Poetry

A Lullaby Made From Ice

The closest I’ve ever come to an iceberg is at the bottom of a

dime bag. Me, a climate of catastrophe, aching for the melt.

Apply barrel butt to crush chemical into sliver and shard. Soak,

watch landscape become liquid. There were nights when I was

so far spun that room wouldn’t stop spinning and, for comfort,

I would play the sound of Antarctica’s icebergs succumbing

to the heat. Scree and sheets tearing apart. The melody epic

in the magnitude of one form embracing another to become.

Salt song, undoing. One time, in the throes of psychosis, as this

serenade filled the room, I imagined my extremities populated

by penguins. An itch of flippers. Cacophony of beaked throng.

Gay couples hatching eggs. The pull into an imagined micro:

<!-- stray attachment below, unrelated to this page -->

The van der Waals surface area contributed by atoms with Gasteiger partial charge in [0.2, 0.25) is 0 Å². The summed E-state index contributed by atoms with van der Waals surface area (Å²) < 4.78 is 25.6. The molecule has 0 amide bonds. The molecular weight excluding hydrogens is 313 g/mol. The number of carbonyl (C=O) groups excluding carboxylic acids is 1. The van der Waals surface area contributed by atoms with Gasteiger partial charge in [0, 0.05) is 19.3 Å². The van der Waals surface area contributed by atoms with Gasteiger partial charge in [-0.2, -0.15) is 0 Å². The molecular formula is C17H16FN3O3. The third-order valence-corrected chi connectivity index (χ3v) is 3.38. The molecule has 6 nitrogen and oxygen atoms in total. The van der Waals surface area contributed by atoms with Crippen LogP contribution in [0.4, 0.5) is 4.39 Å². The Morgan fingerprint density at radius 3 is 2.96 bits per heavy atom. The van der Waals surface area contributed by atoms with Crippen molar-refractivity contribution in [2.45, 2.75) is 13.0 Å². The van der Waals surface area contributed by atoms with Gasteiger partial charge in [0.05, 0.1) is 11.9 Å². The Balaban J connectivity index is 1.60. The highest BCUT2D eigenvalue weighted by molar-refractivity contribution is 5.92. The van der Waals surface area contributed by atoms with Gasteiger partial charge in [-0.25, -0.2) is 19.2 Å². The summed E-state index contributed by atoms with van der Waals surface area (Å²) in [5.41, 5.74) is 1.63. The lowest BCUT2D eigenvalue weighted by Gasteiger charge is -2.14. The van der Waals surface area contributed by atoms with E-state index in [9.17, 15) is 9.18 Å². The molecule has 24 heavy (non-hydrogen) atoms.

my body became lynchpin of a southern pole. Huge heaving

hull, frozen. Teeth the mass beneath, grinding. Eons in the space

of unravelling. I believed myself fluent in flightless tongue.

When I came down, my body was a puddle in the middle of a

wrecked mattress. Below the ice is the rubble of rock, clinging

to what it once was.

Get the latest essay, memoir, reportage, fiction, poetry and more.

Subscribe to Griffith Review or purchase single editions here.

Griffith Review